Every major veteran service organization except Vietnam Veterans of America supported legislation, signed into law last week, to reform a woefully clogged process for deciding appeals of veterans’ disability claims.
Even VVA concedes the new “three-lane” option for appealing claims, when implemented via regulation a year or more from now, will produce speedier appeal decisions and begin to reverse what continues to be a steadily rising backlog of appeals, soon to surpass a stunning 500,000.
Every veteran appealing a claim knows something is wrong with a system that, on average, takes three years to get a final decision. The Department of Veterans Affairs says some veterans are waiting six years or more.
In May 2016, with Congress unable to agree on reforms and the backlog rising, then-VA Deputy Secretary Sloan Gibson created a work group of senior VA officials, veteran organization representatives, Board of Appeals experts and, months later, key legislative staff. It was the backlog that made compromise possible. Veteran groups agreed to ease certain protections to address it.
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“The question became: How can we improve the process to make it more efficient and still strike the right balance of preserving those protections for the veteran,” said a House staff member involved in the negotiations. “There was momentum to do something.”
VA officials had complained for years that the big drag on timely appeals was that case records never closed. Veterans could claim new evidence at any time, and VA had a “duty to assist” in compiling that evidence, seeking more files from government agencies or private physicians and hospitals while appeals stalled.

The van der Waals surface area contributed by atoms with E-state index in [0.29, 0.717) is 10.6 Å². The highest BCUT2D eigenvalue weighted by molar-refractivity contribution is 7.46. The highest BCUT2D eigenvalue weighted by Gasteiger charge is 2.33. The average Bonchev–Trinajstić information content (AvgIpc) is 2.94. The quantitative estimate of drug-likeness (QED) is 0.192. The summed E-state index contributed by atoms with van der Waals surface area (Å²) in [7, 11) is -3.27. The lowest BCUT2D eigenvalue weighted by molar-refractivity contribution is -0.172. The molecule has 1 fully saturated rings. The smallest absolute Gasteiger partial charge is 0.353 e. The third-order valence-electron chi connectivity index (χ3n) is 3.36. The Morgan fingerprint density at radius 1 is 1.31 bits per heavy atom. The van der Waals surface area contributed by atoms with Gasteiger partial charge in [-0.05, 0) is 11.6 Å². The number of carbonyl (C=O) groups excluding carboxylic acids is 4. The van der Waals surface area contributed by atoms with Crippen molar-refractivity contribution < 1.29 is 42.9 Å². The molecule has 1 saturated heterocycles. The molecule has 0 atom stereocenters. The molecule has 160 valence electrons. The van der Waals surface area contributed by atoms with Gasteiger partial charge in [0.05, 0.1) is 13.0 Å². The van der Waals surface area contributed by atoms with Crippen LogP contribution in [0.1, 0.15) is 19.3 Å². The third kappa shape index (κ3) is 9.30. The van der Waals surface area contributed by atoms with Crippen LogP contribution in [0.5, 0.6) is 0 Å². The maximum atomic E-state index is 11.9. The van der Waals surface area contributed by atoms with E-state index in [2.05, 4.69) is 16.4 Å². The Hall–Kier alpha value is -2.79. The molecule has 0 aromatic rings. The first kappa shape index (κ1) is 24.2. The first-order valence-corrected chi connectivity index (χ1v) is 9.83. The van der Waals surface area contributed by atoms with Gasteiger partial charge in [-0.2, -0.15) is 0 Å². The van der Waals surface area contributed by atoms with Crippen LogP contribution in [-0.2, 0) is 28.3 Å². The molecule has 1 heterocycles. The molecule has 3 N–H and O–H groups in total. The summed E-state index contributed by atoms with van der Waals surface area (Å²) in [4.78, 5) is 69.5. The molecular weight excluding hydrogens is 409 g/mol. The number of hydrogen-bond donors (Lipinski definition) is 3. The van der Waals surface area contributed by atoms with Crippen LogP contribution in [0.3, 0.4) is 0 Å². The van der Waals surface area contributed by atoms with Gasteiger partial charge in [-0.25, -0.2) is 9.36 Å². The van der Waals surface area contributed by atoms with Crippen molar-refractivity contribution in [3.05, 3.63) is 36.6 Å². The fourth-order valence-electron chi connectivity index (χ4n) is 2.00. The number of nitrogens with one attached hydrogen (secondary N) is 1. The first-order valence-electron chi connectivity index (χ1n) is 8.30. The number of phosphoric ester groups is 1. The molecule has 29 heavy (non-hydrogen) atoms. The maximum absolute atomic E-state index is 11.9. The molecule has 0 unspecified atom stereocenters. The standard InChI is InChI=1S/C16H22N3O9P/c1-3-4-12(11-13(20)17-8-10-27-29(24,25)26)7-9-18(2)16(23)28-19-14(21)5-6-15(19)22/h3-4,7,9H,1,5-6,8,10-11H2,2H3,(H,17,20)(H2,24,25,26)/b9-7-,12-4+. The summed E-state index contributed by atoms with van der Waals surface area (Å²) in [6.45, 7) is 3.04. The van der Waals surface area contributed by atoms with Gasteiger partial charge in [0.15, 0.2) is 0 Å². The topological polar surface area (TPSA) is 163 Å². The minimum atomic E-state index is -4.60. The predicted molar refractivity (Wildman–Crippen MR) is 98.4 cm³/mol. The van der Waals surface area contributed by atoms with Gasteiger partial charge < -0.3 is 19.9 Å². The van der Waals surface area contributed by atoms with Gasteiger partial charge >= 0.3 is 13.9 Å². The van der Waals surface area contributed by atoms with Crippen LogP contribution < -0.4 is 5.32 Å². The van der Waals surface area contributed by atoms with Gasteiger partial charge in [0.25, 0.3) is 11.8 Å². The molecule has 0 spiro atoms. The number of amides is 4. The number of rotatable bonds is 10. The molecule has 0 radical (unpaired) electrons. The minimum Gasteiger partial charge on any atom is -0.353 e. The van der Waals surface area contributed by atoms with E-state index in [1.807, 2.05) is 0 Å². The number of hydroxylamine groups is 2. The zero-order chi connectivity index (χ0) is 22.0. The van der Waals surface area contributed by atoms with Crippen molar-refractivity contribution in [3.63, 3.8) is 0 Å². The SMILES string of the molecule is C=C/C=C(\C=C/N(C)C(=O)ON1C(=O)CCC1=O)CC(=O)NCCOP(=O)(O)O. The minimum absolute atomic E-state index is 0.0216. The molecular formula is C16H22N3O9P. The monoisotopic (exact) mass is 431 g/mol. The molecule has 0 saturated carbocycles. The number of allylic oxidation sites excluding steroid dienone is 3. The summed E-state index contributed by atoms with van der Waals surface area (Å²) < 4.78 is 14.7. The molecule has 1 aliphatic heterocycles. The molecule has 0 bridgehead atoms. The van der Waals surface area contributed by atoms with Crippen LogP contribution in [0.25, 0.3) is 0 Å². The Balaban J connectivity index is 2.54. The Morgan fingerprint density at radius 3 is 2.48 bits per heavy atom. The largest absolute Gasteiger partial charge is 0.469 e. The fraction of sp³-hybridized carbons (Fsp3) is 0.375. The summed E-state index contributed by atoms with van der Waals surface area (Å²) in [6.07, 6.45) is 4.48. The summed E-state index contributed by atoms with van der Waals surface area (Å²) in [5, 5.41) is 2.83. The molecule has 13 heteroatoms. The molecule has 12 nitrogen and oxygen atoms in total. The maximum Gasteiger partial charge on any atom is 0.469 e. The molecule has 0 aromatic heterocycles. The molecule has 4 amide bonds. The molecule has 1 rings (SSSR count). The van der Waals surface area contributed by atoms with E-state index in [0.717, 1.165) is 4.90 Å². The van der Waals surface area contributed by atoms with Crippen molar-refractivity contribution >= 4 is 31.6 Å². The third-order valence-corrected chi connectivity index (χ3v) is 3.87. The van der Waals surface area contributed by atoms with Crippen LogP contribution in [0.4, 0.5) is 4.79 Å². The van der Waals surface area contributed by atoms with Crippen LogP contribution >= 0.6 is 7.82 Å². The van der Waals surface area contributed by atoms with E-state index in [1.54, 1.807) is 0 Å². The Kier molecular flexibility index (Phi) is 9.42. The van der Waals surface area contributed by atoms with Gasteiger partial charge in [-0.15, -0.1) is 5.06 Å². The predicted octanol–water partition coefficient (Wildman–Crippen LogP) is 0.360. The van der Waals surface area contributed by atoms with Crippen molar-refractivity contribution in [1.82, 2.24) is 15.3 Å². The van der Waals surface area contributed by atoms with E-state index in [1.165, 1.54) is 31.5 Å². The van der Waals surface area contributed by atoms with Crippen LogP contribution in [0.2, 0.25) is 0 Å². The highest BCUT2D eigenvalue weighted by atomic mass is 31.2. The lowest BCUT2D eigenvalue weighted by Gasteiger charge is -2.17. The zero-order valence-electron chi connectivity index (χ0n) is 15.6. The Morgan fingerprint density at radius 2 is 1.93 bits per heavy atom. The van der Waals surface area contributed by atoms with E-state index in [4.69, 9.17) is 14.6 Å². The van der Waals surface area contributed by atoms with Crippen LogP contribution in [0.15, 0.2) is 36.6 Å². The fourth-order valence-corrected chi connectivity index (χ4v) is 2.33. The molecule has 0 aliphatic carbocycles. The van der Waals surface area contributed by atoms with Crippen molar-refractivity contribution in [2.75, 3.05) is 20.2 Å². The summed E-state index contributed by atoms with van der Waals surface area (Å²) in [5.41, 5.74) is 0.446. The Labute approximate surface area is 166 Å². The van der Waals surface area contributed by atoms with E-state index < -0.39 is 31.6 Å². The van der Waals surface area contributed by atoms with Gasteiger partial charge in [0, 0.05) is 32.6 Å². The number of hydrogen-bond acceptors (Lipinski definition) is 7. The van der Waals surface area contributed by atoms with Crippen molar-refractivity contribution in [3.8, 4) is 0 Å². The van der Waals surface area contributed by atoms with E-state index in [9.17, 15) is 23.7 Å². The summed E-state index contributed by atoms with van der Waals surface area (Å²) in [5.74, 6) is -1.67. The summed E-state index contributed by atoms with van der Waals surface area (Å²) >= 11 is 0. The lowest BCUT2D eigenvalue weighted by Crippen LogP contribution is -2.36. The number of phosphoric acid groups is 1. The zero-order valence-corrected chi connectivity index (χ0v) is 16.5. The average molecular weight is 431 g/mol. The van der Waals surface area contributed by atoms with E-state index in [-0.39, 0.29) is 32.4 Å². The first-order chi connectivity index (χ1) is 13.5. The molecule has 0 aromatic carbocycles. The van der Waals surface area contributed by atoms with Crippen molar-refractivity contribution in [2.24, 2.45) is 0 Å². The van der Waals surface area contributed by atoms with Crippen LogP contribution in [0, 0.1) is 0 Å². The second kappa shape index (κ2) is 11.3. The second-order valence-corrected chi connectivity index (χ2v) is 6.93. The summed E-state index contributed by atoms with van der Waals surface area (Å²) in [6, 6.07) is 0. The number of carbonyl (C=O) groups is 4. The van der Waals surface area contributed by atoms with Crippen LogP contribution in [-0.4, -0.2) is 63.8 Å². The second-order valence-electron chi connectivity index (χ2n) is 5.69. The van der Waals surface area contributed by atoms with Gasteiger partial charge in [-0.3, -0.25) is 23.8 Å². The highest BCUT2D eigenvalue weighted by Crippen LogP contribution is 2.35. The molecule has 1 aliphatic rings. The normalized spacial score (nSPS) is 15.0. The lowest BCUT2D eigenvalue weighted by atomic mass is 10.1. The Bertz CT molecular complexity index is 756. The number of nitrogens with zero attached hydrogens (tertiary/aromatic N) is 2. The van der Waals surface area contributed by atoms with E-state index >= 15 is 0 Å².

During negotiations, said the House staffer, VA “came out with a very revolutionary olive branch: If we allow the effective date (of the claim) to be preserved, as long as something is submitted within the one year following the decision point, where can we … ease some of the duty-to-assist protections?”
Rick Weidman, VVA’s executive director for policy and government affairs, was part of the work group. Weidman said he’s all but certain VA officials had their proposal drafted weeks before the group was even formed.
The product of that group became the Veterans Appeals Improvement and Modernization Act, signed Aug. 23. Supporters say it gives veterans options for appeal better suited to individual circumstances. When a claim is denied, or a disability rating award disappoints, they will have three options to appeal.
Lane one is Local Higher-Level of Review. Veterans can request that a more experienced claims adjudicator review the same evidence considered by the original claims processor. The idea is to ensure that it was properly decided.
A second choice, the New Evidence lane, allows a veteran who has new evidence to support the claim to ask the Veterans Benefits Administration to reconsider the merits of the original claim based on that new information.
The third lane is a formal appeals process where jurisdiction for review transfers to the Board of Veterans Appeals. The veteran at this stage also can seek a hearing before a judge to review the case and that could include new evidence.
VVA alone argues that the new three-lane option for appeals will solve the backlog at too great a price for veterans, weakening individual protections including duty-to-assist obligations of the VA during claim appeals.